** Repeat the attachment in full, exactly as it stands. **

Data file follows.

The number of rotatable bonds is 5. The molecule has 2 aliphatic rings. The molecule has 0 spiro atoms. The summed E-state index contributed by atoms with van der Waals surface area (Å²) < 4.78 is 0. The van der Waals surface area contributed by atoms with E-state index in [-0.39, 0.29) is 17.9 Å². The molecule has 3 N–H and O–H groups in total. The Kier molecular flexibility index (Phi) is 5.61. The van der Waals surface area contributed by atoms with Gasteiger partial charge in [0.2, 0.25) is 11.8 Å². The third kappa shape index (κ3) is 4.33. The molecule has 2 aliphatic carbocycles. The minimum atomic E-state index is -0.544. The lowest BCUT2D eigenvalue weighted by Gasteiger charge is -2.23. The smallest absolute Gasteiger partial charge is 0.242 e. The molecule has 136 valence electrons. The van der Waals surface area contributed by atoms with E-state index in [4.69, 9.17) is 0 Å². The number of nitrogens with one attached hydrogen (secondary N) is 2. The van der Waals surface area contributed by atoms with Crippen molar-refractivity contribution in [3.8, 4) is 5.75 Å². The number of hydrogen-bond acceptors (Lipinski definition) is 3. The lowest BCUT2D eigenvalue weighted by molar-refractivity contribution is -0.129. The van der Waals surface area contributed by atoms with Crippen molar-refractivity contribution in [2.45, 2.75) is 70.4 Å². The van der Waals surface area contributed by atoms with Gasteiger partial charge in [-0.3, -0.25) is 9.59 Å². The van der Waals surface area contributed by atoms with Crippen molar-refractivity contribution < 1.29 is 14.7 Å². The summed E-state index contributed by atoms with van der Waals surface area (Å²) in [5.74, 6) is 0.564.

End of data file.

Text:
The number of rotatable bonds is 5. The molecule has 2 aliphatic rings. The molecule has 0 spiro atoms. The summed E-state index contributed by atoms with van der Waals surface area (Å²) < 4.78 is 0. The van der Waals surface area contributed by atoms with E-state index in [-0.39, 0.29) is 17.9 Å². The molecule has 3 N–H and O–H groups in total. The Kier molecular flexibility index (Phi) is 5.61. The van der Waals surface area contributed by atoms with Gasteiger partial charge in [0.2, 0.25) is 11.8 Å². The third kappa shape index (κ3) is 4.33. The molecule has 2 aliphatic carbocycles. The minimum atomic E-state index is -0.544. The lowest BCUT2D eigenvalue weighted by Gasteiger charge is -2.23. The smallest absolute Gasteiger partial charge is 0.242 e. The molecule has 136 valence electrons. The van der Waals surface area contributed by atoms with E-state index in [4.69, 9.17) is 0 Å². The number of nitrogens with one attached hydrogen (secondary N) is 2. The van der Waals surface area contributed by atoms with Crippen molar-refractivity contribution in [3.8, 4) is 5.75 Å². The number of hydrogen-bond acceptors (Lipinski definition) is 3. The lowest BCUT2D eigenvalue weighted by molar-refractivity contribution is -0.129. The van der Waals surface area contributed by atoms with Crippen molar-refractivity contribution in [2.45, 2.75) is 70.4 Å². The van der Waals surface area contributed by atoms with Gasteiger partial charge in [-0.3, -0.25) is 9.59 Å². The van der Waals surface area contributed by atoms with Crippen molar-refractivity contribution < 1.29 is 14.7 Å². The summed E-state index contributed by atoms with van der Waals surface area (Å²) in [5.74, 6) is 0.564.